teaching empowers significant student learning about oneself, others, and the
learning environments that embody a genuine sense of community.
learning environments: A learning environment encompasses the physical and
social-cultural context within which
students and teachers interact. The classroom can be described as a learning
environment, but so also can a study room, a residence hall, the campus as
settings beyond the university.
Teachers and other students are the most important influences upon
student learning environments within
genuine sense of community: A community is a group of individuals who have
values, and/or beliefs. A community
connects individuals to one another and to the rest of the world. A
learning community can refer to
students and teachers in a course or program, a department, a
college, a residence hall, the
university itself, or groups beyond the university. A genuine sense of
community is a feeling that one
belongs and is appreciated by other members of the community. A
learning community makes connections
among teachers, students, subject matter, educational
purposes and goals, the university as
a whole, and the larger world.
general statements identify and summarize significant student learning in
undergraduate education and the role
of the teacher:
"Seven Principles of Good Practice in Undergraduate
Education" (AAHE Bulletin, March 1987):
cooperation among students (sharing backgrounds, use of study groups, peer
active learning (students may summarize to the class, use role playing or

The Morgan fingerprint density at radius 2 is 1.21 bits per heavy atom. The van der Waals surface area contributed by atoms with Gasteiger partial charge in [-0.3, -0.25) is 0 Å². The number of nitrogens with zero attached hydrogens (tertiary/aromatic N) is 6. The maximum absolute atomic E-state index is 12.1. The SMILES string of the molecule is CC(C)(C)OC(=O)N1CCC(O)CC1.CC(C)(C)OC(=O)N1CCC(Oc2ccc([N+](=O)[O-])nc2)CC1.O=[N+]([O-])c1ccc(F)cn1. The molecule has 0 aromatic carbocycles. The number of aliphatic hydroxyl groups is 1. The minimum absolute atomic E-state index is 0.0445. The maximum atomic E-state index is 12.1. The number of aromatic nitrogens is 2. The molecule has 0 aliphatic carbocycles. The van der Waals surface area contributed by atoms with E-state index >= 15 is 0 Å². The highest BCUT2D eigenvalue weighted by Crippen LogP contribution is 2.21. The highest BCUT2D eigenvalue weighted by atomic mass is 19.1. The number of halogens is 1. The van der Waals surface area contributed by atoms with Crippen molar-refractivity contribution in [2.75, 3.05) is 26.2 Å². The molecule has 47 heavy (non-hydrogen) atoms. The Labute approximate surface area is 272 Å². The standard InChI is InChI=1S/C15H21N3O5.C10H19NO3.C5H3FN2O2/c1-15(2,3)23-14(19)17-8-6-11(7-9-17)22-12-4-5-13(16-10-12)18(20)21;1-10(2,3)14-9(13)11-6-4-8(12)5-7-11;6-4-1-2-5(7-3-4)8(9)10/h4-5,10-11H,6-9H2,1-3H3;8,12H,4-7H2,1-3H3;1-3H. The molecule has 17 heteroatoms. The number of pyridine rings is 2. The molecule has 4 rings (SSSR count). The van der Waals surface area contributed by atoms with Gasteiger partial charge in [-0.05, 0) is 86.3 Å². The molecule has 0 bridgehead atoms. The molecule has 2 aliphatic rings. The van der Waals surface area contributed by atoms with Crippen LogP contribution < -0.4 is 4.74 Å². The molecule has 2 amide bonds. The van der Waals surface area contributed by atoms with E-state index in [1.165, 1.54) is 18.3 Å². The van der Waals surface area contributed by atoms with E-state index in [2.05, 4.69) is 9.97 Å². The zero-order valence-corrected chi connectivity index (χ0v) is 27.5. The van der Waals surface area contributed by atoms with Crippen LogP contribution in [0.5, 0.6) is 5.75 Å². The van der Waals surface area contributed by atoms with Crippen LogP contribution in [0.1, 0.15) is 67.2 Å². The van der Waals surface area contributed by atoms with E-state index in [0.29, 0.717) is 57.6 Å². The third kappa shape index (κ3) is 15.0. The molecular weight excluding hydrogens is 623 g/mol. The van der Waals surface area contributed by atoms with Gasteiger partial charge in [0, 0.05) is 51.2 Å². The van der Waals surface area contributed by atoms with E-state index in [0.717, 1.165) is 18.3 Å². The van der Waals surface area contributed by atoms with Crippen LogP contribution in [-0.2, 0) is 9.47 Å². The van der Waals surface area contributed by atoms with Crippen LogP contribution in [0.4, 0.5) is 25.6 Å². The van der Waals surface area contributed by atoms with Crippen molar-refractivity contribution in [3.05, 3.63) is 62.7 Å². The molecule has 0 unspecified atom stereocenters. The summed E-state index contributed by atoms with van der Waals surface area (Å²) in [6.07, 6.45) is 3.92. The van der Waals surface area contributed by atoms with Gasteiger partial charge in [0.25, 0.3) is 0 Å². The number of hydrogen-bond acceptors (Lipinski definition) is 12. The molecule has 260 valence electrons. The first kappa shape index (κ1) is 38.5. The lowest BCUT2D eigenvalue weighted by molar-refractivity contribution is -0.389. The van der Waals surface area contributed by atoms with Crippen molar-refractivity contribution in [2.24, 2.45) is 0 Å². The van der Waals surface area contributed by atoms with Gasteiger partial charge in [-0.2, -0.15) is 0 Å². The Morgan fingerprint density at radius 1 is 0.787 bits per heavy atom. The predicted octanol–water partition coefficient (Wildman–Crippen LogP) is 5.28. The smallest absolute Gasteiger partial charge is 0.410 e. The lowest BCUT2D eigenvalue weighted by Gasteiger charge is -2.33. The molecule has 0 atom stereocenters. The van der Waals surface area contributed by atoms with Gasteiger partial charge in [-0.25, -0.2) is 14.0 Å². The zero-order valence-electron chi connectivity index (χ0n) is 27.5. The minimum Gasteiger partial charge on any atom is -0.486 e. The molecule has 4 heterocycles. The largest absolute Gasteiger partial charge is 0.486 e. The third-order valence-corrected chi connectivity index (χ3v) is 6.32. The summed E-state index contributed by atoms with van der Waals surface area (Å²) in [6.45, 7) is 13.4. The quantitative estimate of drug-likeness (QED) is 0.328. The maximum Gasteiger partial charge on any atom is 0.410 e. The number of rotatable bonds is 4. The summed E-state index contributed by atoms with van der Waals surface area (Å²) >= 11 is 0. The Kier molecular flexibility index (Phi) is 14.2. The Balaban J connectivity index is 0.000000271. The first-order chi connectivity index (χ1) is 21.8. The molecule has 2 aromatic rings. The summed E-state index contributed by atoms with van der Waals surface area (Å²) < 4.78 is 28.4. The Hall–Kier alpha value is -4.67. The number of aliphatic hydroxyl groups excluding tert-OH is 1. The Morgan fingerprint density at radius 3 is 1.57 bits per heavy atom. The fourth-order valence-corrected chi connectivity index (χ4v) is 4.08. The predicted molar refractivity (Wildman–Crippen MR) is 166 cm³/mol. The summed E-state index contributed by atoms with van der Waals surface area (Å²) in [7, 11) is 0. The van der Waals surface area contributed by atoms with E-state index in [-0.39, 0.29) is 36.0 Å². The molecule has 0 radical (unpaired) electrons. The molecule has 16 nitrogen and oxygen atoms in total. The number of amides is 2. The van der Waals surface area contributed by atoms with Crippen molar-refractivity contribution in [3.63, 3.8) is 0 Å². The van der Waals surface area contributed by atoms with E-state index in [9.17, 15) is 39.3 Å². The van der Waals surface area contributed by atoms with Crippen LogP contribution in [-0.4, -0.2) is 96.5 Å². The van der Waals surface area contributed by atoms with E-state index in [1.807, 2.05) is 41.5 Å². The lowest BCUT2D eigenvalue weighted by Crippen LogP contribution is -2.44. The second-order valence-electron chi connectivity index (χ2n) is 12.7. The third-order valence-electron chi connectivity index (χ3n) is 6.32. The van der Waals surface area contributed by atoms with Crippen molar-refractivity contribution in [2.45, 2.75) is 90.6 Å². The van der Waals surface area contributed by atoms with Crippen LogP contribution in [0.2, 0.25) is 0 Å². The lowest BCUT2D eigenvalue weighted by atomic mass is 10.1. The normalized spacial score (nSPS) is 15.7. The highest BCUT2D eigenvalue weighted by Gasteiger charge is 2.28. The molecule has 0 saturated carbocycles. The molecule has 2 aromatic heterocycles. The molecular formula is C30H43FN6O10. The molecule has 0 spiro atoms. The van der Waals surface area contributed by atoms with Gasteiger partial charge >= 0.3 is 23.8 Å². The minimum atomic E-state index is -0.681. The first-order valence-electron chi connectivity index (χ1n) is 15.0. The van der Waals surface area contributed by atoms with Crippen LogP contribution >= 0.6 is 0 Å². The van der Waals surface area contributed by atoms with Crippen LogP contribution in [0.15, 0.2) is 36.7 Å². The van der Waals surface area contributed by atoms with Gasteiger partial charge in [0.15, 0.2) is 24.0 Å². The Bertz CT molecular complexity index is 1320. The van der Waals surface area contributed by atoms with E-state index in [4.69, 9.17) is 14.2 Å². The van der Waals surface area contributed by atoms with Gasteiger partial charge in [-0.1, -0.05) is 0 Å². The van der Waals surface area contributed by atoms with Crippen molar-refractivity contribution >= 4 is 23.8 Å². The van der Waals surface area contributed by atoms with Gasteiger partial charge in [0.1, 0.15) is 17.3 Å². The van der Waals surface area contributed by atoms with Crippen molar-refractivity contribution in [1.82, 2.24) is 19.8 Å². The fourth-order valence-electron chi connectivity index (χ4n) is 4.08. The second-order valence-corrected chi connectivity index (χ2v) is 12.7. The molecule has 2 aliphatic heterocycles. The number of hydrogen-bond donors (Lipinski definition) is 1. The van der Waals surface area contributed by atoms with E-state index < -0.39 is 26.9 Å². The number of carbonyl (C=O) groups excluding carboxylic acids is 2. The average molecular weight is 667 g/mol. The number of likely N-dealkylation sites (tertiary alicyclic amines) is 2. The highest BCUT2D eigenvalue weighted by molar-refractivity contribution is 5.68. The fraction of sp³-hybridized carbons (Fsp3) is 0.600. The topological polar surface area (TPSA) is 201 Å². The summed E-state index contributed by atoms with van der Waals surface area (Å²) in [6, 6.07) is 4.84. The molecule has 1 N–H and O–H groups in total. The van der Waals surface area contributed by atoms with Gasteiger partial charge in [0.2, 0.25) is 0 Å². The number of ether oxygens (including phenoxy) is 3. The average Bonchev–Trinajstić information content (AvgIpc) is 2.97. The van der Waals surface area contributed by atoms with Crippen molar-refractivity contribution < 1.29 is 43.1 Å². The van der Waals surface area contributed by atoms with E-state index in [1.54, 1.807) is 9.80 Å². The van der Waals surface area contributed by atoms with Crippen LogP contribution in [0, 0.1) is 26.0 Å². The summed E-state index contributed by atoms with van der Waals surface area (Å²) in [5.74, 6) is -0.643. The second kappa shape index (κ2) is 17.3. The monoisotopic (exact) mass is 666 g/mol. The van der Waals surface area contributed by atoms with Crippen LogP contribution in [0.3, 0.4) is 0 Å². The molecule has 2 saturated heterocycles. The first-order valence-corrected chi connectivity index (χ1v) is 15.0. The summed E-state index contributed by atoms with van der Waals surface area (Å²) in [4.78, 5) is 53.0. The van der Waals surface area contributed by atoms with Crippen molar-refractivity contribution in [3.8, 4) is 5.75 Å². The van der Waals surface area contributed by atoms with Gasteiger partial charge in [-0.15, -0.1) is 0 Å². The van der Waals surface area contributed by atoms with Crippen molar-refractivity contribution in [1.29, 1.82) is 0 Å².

simulations, use field trips or internships).
prompt feedback (prompt, detailed evaluations on performance).
time on task (clarify class preparation expectations, emphasize the need
different learning styles and talents (create a safe environment where
students can ask questions; discourage uncivil remarks; use diverse
teaching activities to encompass different learning styles).
As quoted in Wilbert J. McKeachie, Teaching Tips (Boston:
Houghton Mifflin, 1999), pp. 265-266.
The Nature of Teaching:
teacher knows something not understood
by others, presumably the students.
The teacher can transform understanding, performance skills, or desired
attitudes or values into pedagogical representations and actions. These are
ways of talking, showing,
enacting, or otherwise representing ideas so that the unknowing can come to
know, those without
understanding can comprehend and discern, and the unskilled can become more
teaching necessarily begins with a teacher’s understanding of what is to be
learned and how it is taught.
It proceeds through a series of activities during which the students are
provided specific instruction
and opportunities for learning, though the learning itself ultimately remains
the responsibility of the
students. Teaching must properly be understood to be more than the enhancement
of understanding [because it also must emphasize reasoning, transformation,
Lee S. Shulman, President of the Carnegie Foundation for the
Advancement of Teaching, (February, 1987).
“Knowledge and Teaching: Foundations of the New Reform” in Harvard
Educational Review 57 (1), p. 7.